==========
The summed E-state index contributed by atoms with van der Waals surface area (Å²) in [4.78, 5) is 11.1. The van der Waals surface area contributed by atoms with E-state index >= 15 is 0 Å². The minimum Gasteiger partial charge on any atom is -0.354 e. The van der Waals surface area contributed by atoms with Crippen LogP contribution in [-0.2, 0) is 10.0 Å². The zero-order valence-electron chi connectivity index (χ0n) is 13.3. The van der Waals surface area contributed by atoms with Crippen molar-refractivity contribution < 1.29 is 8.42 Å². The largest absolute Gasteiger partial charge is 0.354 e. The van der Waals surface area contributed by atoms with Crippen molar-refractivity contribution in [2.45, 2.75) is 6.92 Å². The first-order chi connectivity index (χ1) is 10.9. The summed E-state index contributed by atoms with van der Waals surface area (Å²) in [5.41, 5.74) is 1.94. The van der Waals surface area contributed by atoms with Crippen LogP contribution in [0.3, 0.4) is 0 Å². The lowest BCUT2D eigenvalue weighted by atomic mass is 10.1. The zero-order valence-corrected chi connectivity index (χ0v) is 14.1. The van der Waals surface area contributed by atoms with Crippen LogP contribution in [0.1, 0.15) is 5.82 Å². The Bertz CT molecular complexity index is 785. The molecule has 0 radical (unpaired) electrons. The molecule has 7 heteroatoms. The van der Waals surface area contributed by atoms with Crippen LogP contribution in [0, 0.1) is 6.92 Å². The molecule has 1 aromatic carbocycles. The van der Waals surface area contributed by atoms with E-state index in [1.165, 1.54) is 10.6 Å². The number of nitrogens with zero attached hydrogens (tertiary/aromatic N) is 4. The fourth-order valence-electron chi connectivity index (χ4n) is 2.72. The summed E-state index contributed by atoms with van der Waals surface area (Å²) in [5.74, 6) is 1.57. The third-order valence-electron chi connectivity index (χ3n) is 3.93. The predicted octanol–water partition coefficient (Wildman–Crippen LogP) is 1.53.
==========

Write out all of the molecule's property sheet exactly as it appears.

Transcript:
The summed E-state index contributed by atoms with van der Waals surface area (Å²) in [4.78, 5) is 11.1. The van der Waals surface area contributed by atoms with E-state index >= 15 is 0 Å². The minimum Gasteiger partial charge on any atom is -0.354 e. The van der Waals surface area contributed by atoms with Crippen LogP contribution in [-0.2, 0) is 10.0 Å². The zero-order valence-electron chi connectivity index (χ0n) is 13.3. The van der Waals surface area contributed by atoms with Crippen molar-refractivity contribution < 1.29 is 8.42 Å². The largest absolute Gasteiger partial charge is 0.354 e. The van der Waals surface area contributed by atoms with Crippen molar-refractivity contribution in [2.45, 2.75) is 6.92 Å². The first-order chi connectivity index (χ1) is 10.9. The summed E-state index contributed by atoms with van der Waals surface area (Å²) in [5.41, 5.74) is 1.94. The van der Waals surface area contributed by atoms with Crippen LogP contribution in [0.3, 0.4) is 0 Å². The lowest BCUT2D eigenvalue weighted by atomic mass is 10.1. The zero-order valence-corrected chi connectivity index (χ0v) is 14.1. The van der Waals surface area contributed by atoms with Crippen LogP contribution in [0.1, 0.15) is 5.82 Å². The Bertz CT molecular complexity index is 785. The molecule has 0 radical (unpaired) electrons. The molecule has 7 heteroatoms. The van der Waals surface area contributed by atoms with Crippen LogP contribution in [0, 0.1) is 6.92 Å². The molecule has 1 aromatic carbocycles. The van der Waals surface area contributed by atoms with E-state index in [1.165, 1.54) is 10.6 Å². The number of nitrogens with zero attached hydrogens (tertiary/aromatic N) is 4. The fourth-order valence-electron chi connectivity index (χ4n) is 2.72. The summed E-state index contributed by atoms with van der Waals surface area (Å²) in [5.74, 6) is 1.57. The third-order valence-electron chi connectivity index (χ3n) is 3.93. The predicted octanol–water partition coefficient (Wildman–Crippen LogP) is 1.53.